The Jakarta Post
It appears that for many, politics has become a family business.
At the national level, political dynasties are alive and well. Megawati Soekarnoputri, the daughter of Sukarno and now matriarch of the Indonesian Democratic Party of Struggle (PDI-P), is preparing her own daughter, Puan Maharani, to take up the mantle. Her rival, former president Susilo Bambang Yudhoyono, is grooming his eldest son, Agus Harimurti Yudhoyono, as a national leader.
Political dynasties are by no means uniquely Indonesian. The United States has the Bushes, the Clintons and the Kennedys. In neighboring countries such as Malaysia, the Philippines, Thailand and Singapore, scions of political dynasties are still making headlines in the media.
The rise of a political family is not necessarily bad and could even be considered something natural since families of popular politicians often get the same amount of public exposure and are therefore bestowed with the so-called “brand name advantage” to prevail in elections. But we have reasons to be concerned about the emergence of new political dynasties at the regional level.
The results of the 2019 general election have shown that dynastic politics remains potent in several regions, with spouses and relatives of local leaders predicted to win legislative seats.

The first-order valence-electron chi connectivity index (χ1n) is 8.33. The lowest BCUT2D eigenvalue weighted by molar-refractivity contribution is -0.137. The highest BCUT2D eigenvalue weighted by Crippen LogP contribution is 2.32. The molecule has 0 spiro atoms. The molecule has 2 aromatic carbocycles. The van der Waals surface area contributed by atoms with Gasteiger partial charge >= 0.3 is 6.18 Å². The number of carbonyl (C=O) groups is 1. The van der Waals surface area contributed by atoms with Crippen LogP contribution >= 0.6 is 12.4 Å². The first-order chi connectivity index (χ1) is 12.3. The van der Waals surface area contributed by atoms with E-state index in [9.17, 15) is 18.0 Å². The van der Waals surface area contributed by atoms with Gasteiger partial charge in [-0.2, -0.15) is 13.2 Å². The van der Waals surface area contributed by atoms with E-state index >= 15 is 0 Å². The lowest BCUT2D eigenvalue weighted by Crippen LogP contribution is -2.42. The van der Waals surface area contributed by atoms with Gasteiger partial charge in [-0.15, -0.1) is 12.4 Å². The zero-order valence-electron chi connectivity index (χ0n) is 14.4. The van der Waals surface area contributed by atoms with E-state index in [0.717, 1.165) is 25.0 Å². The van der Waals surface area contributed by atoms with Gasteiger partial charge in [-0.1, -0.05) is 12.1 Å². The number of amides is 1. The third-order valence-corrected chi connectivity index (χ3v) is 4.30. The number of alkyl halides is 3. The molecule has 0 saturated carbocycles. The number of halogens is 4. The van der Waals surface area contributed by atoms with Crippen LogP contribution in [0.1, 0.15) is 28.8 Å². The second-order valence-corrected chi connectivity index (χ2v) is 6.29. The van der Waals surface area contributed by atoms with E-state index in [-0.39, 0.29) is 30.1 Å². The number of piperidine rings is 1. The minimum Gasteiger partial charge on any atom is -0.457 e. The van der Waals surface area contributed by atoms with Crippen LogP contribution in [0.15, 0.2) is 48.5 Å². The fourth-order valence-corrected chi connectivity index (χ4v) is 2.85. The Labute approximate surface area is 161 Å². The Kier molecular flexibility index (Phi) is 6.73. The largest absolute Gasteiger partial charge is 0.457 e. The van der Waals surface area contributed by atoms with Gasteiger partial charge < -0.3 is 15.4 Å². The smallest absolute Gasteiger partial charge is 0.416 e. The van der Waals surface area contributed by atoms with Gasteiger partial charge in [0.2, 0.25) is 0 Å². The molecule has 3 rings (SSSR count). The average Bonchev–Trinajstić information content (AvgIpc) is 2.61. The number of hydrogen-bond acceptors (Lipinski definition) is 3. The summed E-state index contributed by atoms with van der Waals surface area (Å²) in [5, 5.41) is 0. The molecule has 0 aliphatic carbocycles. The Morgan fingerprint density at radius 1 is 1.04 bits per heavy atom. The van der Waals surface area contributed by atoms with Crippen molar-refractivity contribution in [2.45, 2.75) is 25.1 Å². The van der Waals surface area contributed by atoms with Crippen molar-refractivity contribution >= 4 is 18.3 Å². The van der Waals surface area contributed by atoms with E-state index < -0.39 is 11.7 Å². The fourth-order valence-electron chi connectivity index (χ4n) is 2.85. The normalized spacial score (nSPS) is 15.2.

In West Sumatra, the wives of two regional heads secured seats in the House of Representatives, while one obtained a seat in the provincial legislative council. They are Nevi Zuairina, the wife of West Sumatra Governor Irwan Prayitno, Lisda Hendrajoni, the wife of South Pesisir Regent Hendrajoni and Yunisra Syahiran, the wife of West Pasaman Regent Syahiran.
In East Nusa Tenggara, the wives of three regional heads also won legislative seats. They are Ratu Wulla, the wife of Southwest Sumba Regent Markus Dairo Talu and Kristiana Muki, the wife of North Central Timor Regent Raymundus Fernandes, both obtained House seats, while Hilda Manafe, the wife of Kupang Mayor Jefri Riwu Kore, obtained a seat in the Regional Representatives Council.
Analysts have said these legislative candidates won the election on the back of their spouses’ popularity and grassroots network. There is also suspicion that the influence of their spouses or relatives has enabled them to appear on the top of the candidate list on the ballot. This is bad for democracy as it would close the possibility of a better candidate prevailing. It is even worse if the spouses were elected legislative members of the same city or regency where their husbands or wives are mayors or regents.
In Banten, we have seen how a political family with a strong grip on the local political institutions could easily be drawn to corruption. Ratu Atut Chosiyah, the leader of a major political clan in the province, was convicted of graft along with her businessman brother, Tubagus Chaeri Wardana.
The rise of many new politicians gives us hope for a wider recruitment base beyond the dynasties. But in a bid to maintain control over resources, political parties favor stronger figures, including those from dynasties, regardless of their track records.